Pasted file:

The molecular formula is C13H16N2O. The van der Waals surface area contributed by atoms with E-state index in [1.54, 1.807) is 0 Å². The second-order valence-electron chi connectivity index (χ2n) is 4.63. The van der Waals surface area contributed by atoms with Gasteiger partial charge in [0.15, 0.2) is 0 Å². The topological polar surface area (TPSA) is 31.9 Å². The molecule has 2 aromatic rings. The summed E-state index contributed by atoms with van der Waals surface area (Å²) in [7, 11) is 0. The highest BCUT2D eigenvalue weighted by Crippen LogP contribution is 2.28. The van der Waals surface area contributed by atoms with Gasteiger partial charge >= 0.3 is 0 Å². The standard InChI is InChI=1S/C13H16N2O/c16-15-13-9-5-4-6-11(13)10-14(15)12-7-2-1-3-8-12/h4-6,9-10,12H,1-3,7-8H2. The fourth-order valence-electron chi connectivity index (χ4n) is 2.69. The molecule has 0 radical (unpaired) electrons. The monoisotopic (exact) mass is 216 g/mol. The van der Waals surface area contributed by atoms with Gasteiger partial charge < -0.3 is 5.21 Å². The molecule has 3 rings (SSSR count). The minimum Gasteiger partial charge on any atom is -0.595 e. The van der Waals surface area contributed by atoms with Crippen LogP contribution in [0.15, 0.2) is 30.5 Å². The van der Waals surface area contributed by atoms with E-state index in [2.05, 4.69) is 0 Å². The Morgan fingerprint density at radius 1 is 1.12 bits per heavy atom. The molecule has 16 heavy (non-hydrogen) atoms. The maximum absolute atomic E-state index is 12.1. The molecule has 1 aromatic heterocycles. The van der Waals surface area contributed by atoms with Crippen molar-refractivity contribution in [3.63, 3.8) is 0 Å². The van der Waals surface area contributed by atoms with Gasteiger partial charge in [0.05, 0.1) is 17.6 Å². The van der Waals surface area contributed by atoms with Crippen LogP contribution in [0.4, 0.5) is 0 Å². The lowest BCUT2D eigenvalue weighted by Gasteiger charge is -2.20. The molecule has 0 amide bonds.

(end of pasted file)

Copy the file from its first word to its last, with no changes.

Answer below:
The molecular formula is C13H16N2O. The van der Waals surface area contributed by atoms with E-state index in [1.54, 1.807) is 0 Å². The second-order valence-electron chi connectivity index (χ2n) is 4.63. The van der Waals surface area contributed by atoms with Gasteiger partial charge in [0.15, 0.2) is 0 Å². The topological polar surface area (TPSA) is 31.9 Å². The molecule has 2 aromatic rings. The summed E-state index contributed by atoms with van der Waals surface area (Å²) in [7, 11) is 0. The highest BCUT2D eigenvalue weighted by Crippen LogP contribution is 2.28. The van der Waals surface area contributed by atoms with Gasteiger partial charge >= 0.3 is 0 Å². The standard InChI is InChI=1S/C13H16N2O/c16-15-13-9-5-4-6-11(13)10-14(15)12-7-2-1-3-8-12/h4-6,9-10,12H,1-3,7-8H2. The fourth-order valence-electron chi connectivity index (χ4n) is 2.69. The molecule has 0 radical (unpaired) electrons. The monoisotopic (exact) mass is 216 g/mol. The van der Waals surface area contributed by atoms with Gasteiger partial charge < -0.3 is 5.21 Å². The molecule has 3 rings (SSSR count). The minimum Gasteiger partial charge on any atom is -0.595 e. The van der Waals surface area contributed by atoms with Crippen LogP contribution in [0.15, 0.2) is 30.5 Å². The van der Waals surface area contributed by atoms with E-state index in [2.05, 4.69) is 0 Å². The Morgan fingerprint density at radius 1 is 1.12 bits per heavy atom. The molecule has 16 heavy (non-hydrogen) atoms. The maximum absolute atomic E-state index is 12.1. The molecule has 1 aromatic heterocycles. The van der Waals surface area contributed by atoms with Crippen molar-refractivity contribution in [3.63, 3.8) is 0 Å². The van der Waals surface area contributed by atoms with Gasteiger partial charge in [0.05, 0.1) is 17.6 Å². The van der Waals surface area contributed by atoms with Crippen LogP contribution in [0.4, 0.5) is 0 Å². The lowest BCUT2D eigenvalue weighted by Gasteiger charge is -2.20. The molecule has 0 amide bonds.